There were star athletes inside the South Pointe High School gymnasium Saturday – but they weren’t the stars. There were pastors from Baptist churches and Methodist churches and non-denominational churches, but they were not front and center.
Saturday at the second Gratitude is Attitude event, the big shots were Rock Hill’s kids. More than a thousand of them, from all parts of the city. The kids were from tiny to teen. They were all colors and from all kinds of families, and the refrain for each and every one of them was that each is an MVP.
Not Most Valuable Player; Most Valuable Person.
For more than 20 years, Rock Hill chiropractor Winslow Schock and his wife, Glenda, have put on a “Cheer for Children” event to give supplies, and hope and love, to children. All the school supplies and gift bags are donated . All the work is done by volunteers from every corner of the city. There is never any test to see if a child qualifies. All qualify. All are welcome and all show up in droves for the event held yearly at one of Rock Hill’s high schools.
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This was no school assembly with students sitting down. It was dancing and hula hooping and conga lines. It was joy and hundreds of volunteers bringing kids by church bus and activity bus and old school buses and cars and minivans for the single reason of celebrating all these kids who make a city not a place, but more.
“Gratitude is the expression of joy and love,” said the Rev. Mike Poore of First Wesleyan Church, who opened the raucous affair with a prayer which was about the only time the huge crowd was quiet. “Gratitude is compassion and kindness. It is a community of hope.”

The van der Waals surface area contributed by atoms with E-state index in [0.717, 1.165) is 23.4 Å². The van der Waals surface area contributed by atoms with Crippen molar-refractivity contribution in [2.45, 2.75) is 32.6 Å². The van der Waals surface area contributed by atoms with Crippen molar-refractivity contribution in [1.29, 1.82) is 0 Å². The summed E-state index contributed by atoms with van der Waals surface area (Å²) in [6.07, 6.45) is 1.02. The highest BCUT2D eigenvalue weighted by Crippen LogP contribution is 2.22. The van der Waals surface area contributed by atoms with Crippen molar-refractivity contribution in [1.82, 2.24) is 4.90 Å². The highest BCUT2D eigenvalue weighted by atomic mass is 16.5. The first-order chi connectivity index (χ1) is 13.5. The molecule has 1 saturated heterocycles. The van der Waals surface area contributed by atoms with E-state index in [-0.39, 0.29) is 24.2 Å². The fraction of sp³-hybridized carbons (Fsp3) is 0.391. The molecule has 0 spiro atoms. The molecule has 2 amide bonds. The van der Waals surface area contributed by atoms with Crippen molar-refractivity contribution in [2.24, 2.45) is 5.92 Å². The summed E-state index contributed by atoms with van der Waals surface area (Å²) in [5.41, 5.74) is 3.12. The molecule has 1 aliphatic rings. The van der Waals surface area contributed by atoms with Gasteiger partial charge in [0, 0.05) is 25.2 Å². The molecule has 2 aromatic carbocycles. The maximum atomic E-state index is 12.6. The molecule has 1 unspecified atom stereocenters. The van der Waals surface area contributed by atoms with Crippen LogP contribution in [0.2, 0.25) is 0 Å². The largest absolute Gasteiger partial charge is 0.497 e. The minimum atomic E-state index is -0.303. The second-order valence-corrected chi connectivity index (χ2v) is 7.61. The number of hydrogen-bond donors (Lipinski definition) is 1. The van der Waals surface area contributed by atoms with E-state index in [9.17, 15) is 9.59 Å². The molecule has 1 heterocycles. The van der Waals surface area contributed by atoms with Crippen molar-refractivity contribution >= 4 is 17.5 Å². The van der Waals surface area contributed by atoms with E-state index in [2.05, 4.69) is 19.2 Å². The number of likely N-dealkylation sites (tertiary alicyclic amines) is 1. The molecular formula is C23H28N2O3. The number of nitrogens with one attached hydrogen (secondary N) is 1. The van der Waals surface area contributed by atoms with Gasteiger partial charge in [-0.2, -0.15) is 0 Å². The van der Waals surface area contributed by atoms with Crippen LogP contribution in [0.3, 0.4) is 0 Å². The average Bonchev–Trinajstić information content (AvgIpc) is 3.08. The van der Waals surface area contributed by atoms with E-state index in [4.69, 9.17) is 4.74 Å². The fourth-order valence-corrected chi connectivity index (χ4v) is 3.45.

And there it was, those words in the gym – a community.
“This is what Rock Hill is supposed to look like,” said Ronnie Aiton, who runs the Kids for Jesus bus ministry that gives rides to area programs for free. “Rock Hill is supposed to be filled with the joyous faces of children who are loved by us all. Kids who only need the rest of us to help them be great in their lives. All they need is the rest of us to care about them.”
There were volunteers and kids waving signs that said “gentleness” and “believe” and so much more.
The belief is is in the kids themselves.
“It is great,” said Samoria Dickerson, 8, “to know that everybody here believes in me.”
Bobby Isom, who runs a basketball camp, showed countless kids how to spin a basketball on the tips of fingers. He did it for all who asked, over and over. Every kid succeeded, if even for just a few seconds. There was never a bigger smile than when Denzell Duggan, 10 years old, spun that basketball in that gym.
“This whole event, gratitude, is to show every child that we are grateful for them and that we all must help them,” said Isom.
There were huge banners for all to sign.
There were dance teams and football teams and cheerleading squads in jerseys and uniforms. The older kids helped the younger kids. Everybody who is a kid – the future of a city – left with not just stuff, but a sense of love and caring and togetherness.
Winslow Schock, the chiropractor who has invested in children for 20-plus years, said near the end of the event that he never tires of spending months at a time – the whole year, actually – collecting donations and organizing. He has given away a million pens and notebooks and sweatshirts and backpacks and basketballs and smiles.
He surveyed the gym that shook with the joy of a thousand kids jumping rope and singing and laughing while surrounded by adults who were there not to tamp down that joy, but let it erupt.
Most Valuable Person?
“Everybody here can be great and is great,”Schock said. “Every child here is an MVP.”